Self-taught, Nino Migliori began making photographs in 1948, documenting his familiar and beloved Italy as it emerged from the second world war. The artist traveled throughout his homeland, from the impoverished south to the more affluent and industrial northern regions, capturing the people with the affection and empathy of an equal.
A prominent figure in the neorealist school of photography, Migliori produced a rich and significant body of work in post-WWII Italy. The country was engaged in throwing off the repressive shackles of a fascist regime, an idealistic pursuit not lost on its photographic community. Migliori and his fellow documentarians pledged to expose the human condition and all its foibles, replacing romanticism with wit and humanity. Traveling to the southern regions to expose the pride of its people and the prejudice under which they toiled symbolized a rite of passage for Migliori and for other photographers of the postwar generation. Migliori also documented a traditional way of life in the North that would soon be transformed by modernization. The charming old-world ambience of its towns and the marvelous characters strolling its streets are a fascinating study of a culture on the precipice of change.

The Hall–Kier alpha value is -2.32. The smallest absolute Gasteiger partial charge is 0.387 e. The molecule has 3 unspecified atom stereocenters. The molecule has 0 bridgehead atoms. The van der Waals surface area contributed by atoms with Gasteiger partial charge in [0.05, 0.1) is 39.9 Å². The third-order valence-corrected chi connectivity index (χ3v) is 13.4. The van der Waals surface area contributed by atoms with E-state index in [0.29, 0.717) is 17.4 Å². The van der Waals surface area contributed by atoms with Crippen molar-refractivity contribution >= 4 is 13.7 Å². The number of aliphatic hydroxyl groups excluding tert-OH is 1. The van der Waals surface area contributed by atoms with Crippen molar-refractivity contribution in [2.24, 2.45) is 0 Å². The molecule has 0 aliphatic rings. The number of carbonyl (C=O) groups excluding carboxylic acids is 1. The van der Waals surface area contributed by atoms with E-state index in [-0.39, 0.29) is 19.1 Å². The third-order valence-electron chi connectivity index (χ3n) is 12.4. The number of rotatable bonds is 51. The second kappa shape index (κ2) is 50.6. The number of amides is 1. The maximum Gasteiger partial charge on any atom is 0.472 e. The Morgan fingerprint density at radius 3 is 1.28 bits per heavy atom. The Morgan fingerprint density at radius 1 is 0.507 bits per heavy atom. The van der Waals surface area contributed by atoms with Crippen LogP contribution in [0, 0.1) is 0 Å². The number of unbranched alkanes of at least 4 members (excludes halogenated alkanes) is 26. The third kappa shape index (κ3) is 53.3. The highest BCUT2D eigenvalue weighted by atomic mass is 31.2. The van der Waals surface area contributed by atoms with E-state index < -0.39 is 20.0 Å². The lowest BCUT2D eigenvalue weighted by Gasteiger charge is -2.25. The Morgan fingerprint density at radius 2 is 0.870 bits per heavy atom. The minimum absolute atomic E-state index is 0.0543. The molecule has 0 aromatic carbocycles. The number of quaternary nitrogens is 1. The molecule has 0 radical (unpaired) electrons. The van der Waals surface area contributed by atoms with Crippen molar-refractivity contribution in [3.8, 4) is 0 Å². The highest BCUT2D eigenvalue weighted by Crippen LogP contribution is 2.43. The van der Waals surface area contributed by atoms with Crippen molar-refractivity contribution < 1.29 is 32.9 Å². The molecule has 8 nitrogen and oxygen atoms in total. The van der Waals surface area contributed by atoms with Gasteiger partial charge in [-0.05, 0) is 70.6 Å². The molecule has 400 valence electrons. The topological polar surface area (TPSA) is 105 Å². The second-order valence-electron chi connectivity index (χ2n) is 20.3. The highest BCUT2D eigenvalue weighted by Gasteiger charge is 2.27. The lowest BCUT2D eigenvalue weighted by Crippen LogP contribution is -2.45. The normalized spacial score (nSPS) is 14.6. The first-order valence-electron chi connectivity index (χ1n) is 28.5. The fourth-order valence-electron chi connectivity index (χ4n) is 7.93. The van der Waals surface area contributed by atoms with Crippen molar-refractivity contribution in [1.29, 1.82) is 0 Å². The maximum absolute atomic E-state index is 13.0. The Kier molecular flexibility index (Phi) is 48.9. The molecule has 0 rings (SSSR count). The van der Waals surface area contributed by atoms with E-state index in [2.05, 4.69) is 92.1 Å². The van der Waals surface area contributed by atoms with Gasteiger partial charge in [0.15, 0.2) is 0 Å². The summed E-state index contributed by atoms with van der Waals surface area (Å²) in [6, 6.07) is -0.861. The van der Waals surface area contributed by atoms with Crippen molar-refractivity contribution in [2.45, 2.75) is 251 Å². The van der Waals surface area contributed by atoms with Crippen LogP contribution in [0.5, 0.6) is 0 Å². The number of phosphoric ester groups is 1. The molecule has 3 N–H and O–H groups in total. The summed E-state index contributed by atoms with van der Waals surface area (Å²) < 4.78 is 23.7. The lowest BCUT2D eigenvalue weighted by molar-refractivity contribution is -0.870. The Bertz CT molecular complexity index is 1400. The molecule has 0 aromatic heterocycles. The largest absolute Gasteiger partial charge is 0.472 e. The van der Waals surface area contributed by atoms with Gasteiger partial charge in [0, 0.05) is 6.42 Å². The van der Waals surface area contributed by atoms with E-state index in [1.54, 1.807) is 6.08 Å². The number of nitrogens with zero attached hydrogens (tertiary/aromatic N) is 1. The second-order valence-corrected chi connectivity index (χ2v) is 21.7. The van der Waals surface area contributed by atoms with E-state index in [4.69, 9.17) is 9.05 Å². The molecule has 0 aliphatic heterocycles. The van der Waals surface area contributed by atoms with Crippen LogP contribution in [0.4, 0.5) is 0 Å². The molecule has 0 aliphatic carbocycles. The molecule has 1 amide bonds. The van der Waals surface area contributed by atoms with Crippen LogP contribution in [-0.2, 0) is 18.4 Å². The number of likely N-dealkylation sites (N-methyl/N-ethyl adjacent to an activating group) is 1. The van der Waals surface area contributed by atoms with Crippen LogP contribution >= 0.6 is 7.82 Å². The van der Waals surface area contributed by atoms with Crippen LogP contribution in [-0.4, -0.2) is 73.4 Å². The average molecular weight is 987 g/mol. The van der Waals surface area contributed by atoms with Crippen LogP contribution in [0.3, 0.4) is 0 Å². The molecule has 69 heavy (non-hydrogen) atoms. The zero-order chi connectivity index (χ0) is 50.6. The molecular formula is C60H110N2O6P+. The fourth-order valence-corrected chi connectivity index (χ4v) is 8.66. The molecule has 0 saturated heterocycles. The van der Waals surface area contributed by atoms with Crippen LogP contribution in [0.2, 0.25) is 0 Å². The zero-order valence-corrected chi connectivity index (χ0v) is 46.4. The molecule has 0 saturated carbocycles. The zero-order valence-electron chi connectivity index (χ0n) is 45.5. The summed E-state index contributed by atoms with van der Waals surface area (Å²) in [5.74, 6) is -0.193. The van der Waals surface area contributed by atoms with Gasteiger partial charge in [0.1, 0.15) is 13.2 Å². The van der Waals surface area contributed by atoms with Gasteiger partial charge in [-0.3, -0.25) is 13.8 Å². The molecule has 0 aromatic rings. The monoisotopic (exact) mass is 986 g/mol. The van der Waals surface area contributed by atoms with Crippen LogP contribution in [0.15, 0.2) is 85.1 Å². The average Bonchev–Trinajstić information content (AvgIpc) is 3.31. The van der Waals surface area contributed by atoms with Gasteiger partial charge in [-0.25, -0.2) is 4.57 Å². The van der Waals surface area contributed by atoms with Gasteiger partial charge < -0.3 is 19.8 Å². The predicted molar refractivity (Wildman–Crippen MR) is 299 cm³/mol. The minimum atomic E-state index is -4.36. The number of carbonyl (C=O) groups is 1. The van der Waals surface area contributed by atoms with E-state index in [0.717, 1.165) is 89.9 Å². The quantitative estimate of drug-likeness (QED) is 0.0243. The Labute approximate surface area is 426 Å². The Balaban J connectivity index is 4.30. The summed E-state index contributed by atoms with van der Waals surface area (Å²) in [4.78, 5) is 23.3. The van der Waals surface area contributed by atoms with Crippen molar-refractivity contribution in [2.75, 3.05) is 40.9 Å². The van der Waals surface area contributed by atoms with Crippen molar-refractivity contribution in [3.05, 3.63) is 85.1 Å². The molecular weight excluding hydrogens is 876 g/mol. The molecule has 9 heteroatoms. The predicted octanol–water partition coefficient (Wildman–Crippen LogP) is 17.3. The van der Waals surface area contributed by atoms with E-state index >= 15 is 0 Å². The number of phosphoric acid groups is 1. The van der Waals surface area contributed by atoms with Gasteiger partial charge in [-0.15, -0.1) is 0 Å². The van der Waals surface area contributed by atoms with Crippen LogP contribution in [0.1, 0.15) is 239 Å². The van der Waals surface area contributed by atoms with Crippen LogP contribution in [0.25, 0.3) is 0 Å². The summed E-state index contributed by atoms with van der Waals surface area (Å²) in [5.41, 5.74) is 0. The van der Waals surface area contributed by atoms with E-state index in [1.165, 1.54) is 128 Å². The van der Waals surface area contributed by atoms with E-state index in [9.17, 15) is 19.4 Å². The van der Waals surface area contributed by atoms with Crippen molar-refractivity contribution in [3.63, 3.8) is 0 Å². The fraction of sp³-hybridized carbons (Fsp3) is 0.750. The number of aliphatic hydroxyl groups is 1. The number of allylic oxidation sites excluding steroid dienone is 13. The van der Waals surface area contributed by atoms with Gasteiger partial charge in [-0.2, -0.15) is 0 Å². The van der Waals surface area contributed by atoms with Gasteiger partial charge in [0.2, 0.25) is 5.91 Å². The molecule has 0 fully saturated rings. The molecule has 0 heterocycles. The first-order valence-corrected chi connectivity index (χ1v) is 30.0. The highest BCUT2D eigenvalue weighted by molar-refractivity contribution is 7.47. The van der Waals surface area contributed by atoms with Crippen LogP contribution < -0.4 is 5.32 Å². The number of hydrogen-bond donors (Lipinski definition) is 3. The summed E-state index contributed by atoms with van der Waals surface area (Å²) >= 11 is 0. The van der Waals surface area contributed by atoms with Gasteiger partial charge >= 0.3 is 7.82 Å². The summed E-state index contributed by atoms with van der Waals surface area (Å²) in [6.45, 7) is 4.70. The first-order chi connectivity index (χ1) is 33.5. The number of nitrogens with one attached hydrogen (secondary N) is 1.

Some of his most intriguing photographs were conceived as sequences presenting a narrative from beginning to end. A series of four images titled Le mani parlano (The hands speak) 1956 depicts a trio of Italian women embroiled in discourse—a remarkable study of facial expressions and hand gestures that need no textual explanation. In another endearing series, I ragazzi della via (Boys of the street) 1955, a gang of six boys engaged in mock battle, armed with peashooters, dart across the frame.
The artist’s most recognizable photograph, Il Tuffatore (The Diver) 1951 shows two brothers on a Rimini dock, one jumping over the other into the sea. Migliori captured the moment in which the diver is parallel to the horizon, suspended in mid-air above his brother. Viewers often ask if the image has been manipulated, but it was simply perfectly timed.
Migliori’s photographs also include dramatic cityscapes with bird’s-eye views of Bologna, architectural abstractions of Milan, and glimpses of ad-plastered canals in Venice. These high-contrast scenes reveal striking patterns, textures, and other details of these busy cities.
Migliori’s spontaneous visual records of wonderful little moments captured in the everyday lives of the Italian populace lasted less than a decade, but yet survive as his most powerful vision.